Two transients arrested in Orange County on suspicion of killing four women were registered sex offenders who were required to wear electronic monitoring devices and check in with police every 30 days, according to law enforcement authorities and court records.
Franc Cano, 27, and Steven Dean Gordon, 45, were arrested Friday evening in an industrial part of Anaheim, just blocks from the trash-sorting center where the body of one victim, Jarrae Nykkole Estepp, 21, was found last month. Police said they linked Cano and Gordon to three other slayings of women who went missing from Santa Ana in the fall.
Estepp's mother said a detective called her Saturday with news of the arrests.
"I bent down to my knees," Jodi Estepp said. "I had a lot of anger that was released; now I'm mourning."
Police said Sunday they were investigating whether the men can be tied to other killings and have reached out to law enforcement around the country for help.
Santa Ana and Anaheim police provided few details about the arrests, but planned to hold a news conference Monday about the joint investigation. Until then, police declined to say whether they have recovered the bodies of the three missing women or how they connected Cano and Gordon to the deaths.
Both men were ordered to register as sex offenders for life after they were convicted of lewd and lascivious acts with a child under 14, court records show. Cano pleaded guilty in 2007 to the charge and was sentenced to three years in state prison, according to the records.
Gordon was convicted in 1992 of the same charge and was also sentenced to three years in prison, court records state.
Cano and Gordon have known each other since at least April 2012 when they cut off their electronic monitoring devices and fled to Nevada, using the aliases Dexter McCoy and Joseph Madrid, according to federal court records. They stayed at the Circus Circus Hotel and Casino in Las Vegas for about two weeks, until they were arrested, the records show.
Following their arrests, they pleaded guilty in Nevada federal court to failing to register as sex offenders. As part of their probation, the men had to provide a DNA sample, and their computers were monitored by federal agents, according to records. Gordon and Cano checked in monthly with Anaheim police as required, said Lt. Bob Dunn, a spokesman for the Anaheim Police Department.
The string of disappearances in Santa Ana began in early October soon after Kianna Jackson, a bubbly, baby-faced 20-year-old, arrived in the city for a court hearing on four misdemeanor charges of prostitution and loitering to commit prostitution, according to court records. Jackson had grown up in a small, rural Northern California town but moved to Las Vegas after one semester of college.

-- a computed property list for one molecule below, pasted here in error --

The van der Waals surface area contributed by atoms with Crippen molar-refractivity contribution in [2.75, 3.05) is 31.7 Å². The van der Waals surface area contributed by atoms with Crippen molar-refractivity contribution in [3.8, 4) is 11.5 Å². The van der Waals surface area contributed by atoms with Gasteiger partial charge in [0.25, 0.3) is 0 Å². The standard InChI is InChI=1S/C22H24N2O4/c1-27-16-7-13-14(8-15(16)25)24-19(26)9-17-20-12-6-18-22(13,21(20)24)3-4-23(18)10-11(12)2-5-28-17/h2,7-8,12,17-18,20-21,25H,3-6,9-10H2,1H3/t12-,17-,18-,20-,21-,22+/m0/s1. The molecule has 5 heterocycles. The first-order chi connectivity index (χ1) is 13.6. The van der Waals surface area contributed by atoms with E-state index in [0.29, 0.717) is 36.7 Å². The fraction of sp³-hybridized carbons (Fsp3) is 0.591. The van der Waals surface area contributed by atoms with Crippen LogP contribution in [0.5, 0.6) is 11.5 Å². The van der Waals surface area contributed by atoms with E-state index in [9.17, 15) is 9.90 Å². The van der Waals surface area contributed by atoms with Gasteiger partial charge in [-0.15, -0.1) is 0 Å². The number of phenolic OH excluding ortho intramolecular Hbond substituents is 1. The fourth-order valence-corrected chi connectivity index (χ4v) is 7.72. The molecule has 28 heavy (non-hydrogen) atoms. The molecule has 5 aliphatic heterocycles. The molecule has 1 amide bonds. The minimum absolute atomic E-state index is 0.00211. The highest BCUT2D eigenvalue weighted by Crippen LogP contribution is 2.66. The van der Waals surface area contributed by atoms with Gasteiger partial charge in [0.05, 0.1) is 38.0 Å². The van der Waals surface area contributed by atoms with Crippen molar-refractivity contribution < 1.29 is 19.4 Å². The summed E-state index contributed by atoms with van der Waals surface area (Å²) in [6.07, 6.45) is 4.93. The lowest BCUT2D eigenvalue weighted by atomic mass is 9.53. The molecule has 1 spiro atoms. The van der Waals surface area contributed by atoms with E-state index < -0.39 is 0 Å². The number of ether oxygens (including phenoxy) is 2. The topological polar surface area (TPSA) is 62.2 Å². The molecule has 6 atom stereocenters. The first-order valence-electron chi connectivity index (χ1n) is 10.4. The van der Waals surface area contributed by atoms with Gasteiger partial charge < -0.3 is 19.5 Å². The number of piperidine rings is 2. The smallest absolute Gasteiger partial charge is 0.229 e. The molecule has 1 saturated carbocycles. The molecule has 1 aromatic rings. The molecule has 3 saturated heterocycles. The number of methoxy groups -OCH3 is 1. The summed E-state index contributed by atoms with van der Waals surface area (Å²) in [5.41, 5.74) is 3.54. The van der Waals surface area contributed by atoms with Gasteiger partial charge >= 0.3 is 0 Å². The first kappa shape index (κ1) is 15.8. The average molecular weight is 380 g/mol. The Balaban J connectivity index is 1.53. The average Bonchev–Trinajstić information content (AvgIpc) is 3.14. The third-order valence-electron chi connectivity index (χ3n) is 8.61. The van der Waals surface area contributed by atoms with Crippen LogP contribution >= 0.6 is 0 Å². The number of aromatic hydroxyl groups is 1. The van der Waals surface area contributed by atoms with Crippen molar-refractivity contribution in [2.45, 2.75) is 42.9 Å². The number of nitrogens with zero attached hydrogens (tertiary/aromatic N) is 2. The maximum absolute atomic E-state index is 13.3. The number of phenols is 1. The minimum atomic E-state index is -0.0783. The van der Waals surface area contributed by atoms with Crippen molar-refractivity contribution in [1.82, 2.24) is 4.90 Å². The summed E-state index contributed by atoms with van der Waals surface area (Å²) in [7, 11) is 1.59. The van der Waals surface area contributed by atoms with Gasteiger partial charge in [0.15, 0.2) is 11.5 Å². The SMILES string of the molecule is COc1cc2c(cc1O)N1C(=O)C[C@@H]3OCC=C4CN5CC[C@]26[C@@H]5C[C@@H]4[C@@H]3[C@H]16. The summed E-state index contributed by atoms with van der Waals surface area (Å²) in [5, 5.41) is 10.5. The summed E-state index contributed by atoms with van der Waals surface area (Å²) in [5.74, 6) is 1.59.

Her mother, Kathy Menzies, said Jackson stopped responding to her text messages shortly after she arrived in Santa Ana.
Nearly three weeks after Jackson disappeared, Josephine Monique Vargas, who grew up in Santa Ana, left a family birthday party and said she was going to the store. She was not seen again.
Vargas, 34, had a rough past that at times involved drug use and prostitution, according to court records. But she was also very close to her family, especially her mother, and had been trying to better her life. After she disappeared, her mother, Priscilla Vargas, would walk East 1st Street in Santa Ana, among the city's roughest blocks, asking the drug dealers, street workers and anyone else who might be around if they knew anything about her eldest child, whom everyone called "Giggles."
When Martha Anaya, 28, disappeared Nov. 12, she had been planning her daughter's birthday party at Chuck E. Cheese. She asked her boyfriend to pick up their daughter so she could work, but stopped responding to his messages later that night.
Like the other women, Anaya had a history of prostitution, according to court records. Her family worried that her past may have reduced the urgency of the official search following her disappearance.
Dunn said it's unclear whether the women were targeted because of their ties to prostitution.
"Their activity could have been a contributing factor but at this time, we are not certain that activity is what made them victims," he said.
While the other women appeared to have vanished without a trace, Estepp's body was found amid the trash at a recycling plant in Anaheim.
On Sunday, Tasha Rice, a resident at the Anaheim Lodge motel where Estepp is believed to have spent her final days, said the young woman's death had residents of the motel on edge and that the news of the arrests was a relief.
"I don't know why anyone would want to kill these girls," Rice said.Copyright © 2015, Los Angeles Times